Be careful when using highly concentrated fruit acid preparations yourself. Possible consequences could include skin irritation, severe sunburn and eye damage.
Exfoliation is a cosmetic or dermatological procedure that removes the dead cells of the outermost layers of the epidermis, depending on the form used and its concentration. This should stimulate the building of new cells and make the skin look younger and smoother. We differentiate between mechanical and chemical peels, as well as between how deep the exfoliation penetrates: superficial, mid-level or deep.
Mechanical exfoliation is the removal of skin cells of the outermost epidermis using abrasives. This leads to a light reddening and irritation of the skin, which usually disappears very soon afterwards. Abrasives used include fine quartz sand, ground fruit stones (apricot) and even solid plastics (polyurethan) or water-soluble salts (NaCl).
Chemical peels use chemical stimuli to remove the outermost skin layer. Various chemical acids, such as Vitamin A acid, trichloroacetic acid, phenolic compounds and fruit acids, are used, depending on how deep the exfoliation should go. Fruit acids are mainly hydroxycarbon acids found in fruit, mostly α-hydroxy acids (AHA) such as malic acid, citric acid, fumaric acid, gluconic acid, glycolic acid, mandelic acid, lactic acid, oxalic acid, salicylic acid, α-hydroxycaprylic acid and tartaric acid.
Recommendations on the Use of Fruit Acids
Vitamin A acid (retinoic acid) is used as pharmaceutical agent in the treatment of acne and hyperkeratosis and is forbidden for use in cosmetic products.
The Cosmetic Ingredients Review (CIR) evaluated the safety of lactic acid and glycolic acid in 1997. The panel concluded that products for general use containing up to 10 % fruit acid (lactic or glycolic acid) at a pH value higher than 3.5 can be considered as safe. However, it must be ensured that the level of sun sensitivity may not be increased. Alternatively, instructions should be added that include information on daily sun protection. The panel concluded that professionals can use products with a threshold of 30 % at a pH value higher than 3.0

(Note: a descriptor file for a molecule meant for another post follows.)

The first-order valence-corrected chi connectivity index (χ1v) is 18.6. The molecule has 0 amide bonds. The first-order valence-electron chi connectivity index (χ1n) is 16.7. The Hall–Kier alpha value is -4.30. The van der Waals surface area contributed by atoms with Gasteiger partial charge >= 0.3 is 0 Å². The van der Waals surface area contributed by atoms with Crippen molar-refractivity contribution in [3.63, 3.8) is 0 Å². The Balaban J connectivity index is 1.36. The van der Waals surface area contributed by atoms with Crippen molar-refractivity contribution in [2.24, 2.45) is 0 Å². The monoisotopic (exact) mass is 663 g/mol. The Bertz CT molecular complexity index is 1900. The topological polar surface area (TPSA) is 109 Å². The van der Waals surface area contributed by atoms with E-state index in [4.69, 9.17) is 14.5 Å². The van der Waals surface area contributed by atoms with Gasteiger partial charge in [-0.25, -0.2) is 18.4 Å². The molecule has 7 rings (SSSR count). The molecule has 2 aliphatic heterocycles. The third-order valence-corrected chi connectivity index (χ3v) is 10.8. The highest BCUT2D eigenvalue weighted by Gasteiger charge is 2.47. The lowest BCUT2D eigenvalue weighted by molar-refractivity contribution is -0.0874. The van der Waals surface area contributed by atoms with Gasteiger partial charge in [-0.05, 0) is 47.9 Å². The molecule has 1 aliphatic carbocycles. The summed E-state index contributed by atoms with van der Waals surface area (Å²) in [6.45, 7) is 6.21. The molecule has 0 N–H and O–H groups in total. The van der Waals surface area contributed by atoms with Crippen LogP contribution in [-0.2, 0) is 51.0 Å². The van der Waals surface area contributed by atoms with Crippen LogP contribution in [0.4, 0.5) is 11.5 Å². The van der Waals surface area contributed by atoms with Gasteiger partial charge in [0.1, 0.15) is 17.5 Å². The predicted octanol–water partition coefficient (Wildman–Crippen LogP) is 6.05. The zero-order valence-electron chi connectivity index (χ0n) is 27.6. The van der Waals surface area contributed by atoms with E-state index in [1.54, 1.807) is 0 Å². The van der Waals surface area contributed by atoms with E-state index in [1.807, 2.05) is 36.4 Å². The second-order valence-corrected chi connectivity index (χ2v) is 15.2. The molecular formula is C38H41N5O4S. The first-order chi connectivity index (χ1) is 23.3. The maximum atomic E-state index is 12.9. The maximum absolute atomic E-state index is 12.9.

The former EU scientific committee (SCCNFP) evaluated α-hydroxy acids and, thus, glycolic and lactic acids in its position paper. It states that the content of lactic acid in cosmetic products should not exceed 2.5 % and no more than 4 % for glycolic acid at a pH value of 5 and pH value of 3.8 respectively, taking all precautions into account. Additionally, warnings should ensure the avoidance of direct contact with the eyes and that UV exposure is kept at a minimum during the treatment (until the skin layers have regenerated).
In essence, the safety of these products depends on their pH value and fruit acid levels. Highly concentrated fruit acid preparations could have pH values below 1, which would explain their strong skin irritating and corrosive properties. Moreover, it is essential whether trained professionals, such as beauticians or dermatologists, apply these products or not. Professionals are aware of the dangers and will keep an eye on the time and area of exposure, in particular. However, exfoliation treatments carried out by professionals tend to be more expensive, making self-application at home ever more popular. As a result, more and more products that could pose a health risk due to their ingredients and inadequate labelling are sold by dubious sources over the internet.
Attention: α-hydroxy acids may increase sensitivity to UV light and cause skin irritation. Both lactic and glycolic acid have a highly skin irritating and even corrosive effect at high concentration levels (ca. 70 %). If such products get in contact with the eyes, serious eye damage may occur.
Highly concentrated fruit acid peels should stay in the hands of trained professionals, given the potential dangers. Low-dosage fruit acid preparations should provide at least some information on the dangers, using the appropriate warnings and instructions.